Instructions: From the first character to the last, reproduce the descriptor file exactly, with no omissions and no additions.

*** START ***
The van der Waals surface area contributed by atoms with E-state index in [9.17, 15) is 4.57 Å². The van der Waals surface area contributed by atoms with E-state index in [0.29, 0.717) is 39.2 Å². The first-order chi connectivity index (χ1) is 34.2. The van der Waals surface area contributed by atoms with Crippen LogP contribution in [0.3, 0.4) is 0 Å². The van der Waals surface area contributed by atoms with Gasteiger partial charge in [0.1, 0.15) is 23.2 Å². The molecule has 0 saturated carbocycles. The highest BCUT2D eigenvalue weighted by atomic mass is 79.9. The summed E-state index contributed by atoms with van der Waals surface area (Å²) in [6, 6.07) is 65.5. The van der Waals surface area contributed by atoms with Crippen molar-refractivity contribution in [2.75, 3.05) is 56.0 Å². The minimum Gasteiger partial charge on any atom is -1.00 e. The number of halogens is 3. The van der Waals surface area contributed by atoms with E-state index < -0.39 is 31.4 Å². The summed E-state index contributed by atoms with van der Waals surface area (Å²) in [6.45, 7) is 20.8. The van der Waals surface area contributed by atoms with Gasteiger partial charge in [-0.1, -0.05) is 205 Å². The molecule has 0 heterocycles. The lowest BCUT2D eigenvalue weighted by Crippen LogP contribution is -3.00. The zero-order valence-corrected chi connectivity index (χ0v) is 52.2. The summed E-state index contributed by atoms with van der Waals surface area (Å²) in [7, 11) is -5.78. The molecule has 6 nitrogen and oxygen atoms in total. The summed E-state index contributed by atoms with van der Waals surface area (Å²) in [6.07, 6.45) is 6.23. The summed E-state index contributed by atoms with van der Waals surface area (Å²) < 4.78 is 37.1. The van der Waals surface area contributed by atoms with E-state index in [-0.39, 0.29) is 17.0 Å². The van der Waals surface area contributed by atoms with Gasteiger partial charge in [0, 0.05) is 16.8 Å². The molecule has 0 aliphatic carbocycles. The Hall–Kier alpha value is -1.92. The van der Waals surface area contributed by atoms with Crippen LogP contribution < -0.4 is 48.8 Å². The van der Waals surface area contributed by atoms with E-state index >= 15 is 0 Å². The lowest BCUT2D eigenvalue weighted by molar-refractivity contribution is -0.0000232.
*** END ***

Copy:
The van der Waals surface area contributed by atoms with E-state index in [9.17, 15) is 4.57 Å². The van der Waals surface area contributed by atoms with E-state index in [0.29, 0.717) is 39.2 Å². The first-order chi connectivity index (χ1) is 34.2. The van der Waals surface area contributed by atoms with Crippen LogP contribution in [0.3, 0.4) is 0 Å². The van der Waals surface area contributed by atoms with Gasteiger partial charge in [0.1, 0.15) is 23.2 Å². The molecule has 0 saturated carbocycles. The highest BCUT2D eigenvalue weighted by atomic mass is 79.9. The summed E-state index contributed by atoms with van der Waals surface area (Å²) in [6, 6.07) is 65.5. The van der Waals surface area contributed by atoms with Crippen molar-refractivity contribution in [2.75, 3.05) is 56.0 Å². The minimum Gasteiger partial charge on any atom is -1.00 e. The number of halogens is 3. The van der Waals surface area contributed by atoms with E-state index < -0.39 is 31.4 Å². The summed E-state index contributed by atoms with van der Waals surface area (Å²) in [6.45, 7) is 20.8. The van der Waals surface area contributed by atoms with Gasteiger partial charge in [-0.1, -0.05) is 205 Å². The molecule has 0 heterocycles. The lowest BCUT2D eigenvalue weighted by Crippen LogP contribution is -3.00. The zero-order valence-corrected chi connectivity index (χ0v) is 52.2. The summed E-state index contributed by atoms with van der Waals surface area (Å²) in [7, 11) is -5.78. The molecule has 6 nitrogen and oxygen atoms in total. The summed E-state index contributed by atoms with van der Waals surface area (Å²) in [6.07, 6.45) is 6.23. The summed E-state index contributed by atoms with van der Waals surface area (Å²) < 4.78 is 37.1. The van der Waals surface area contributed by atoms with E-state index in [-0.39, 0.29) is 17.0 Å². The van der Waals surface area contributed by atoms with Gasteiger partial charge in [0, 0.05) is 16.8 Å². The molecule has 0 aliphatic carbocycles. The Hall–Kier alpha value is -1.92. The van der Waals surface area contributed by atoms with Crippen LogP contribution < -0.4 is 48.8 Å². The van der Waals surface area contributed by atoms with E-state index >= 15 is 0 Å². The lowest BCUT2D eigenvalue weighted by molar-refractivity contribution is -0.0000232.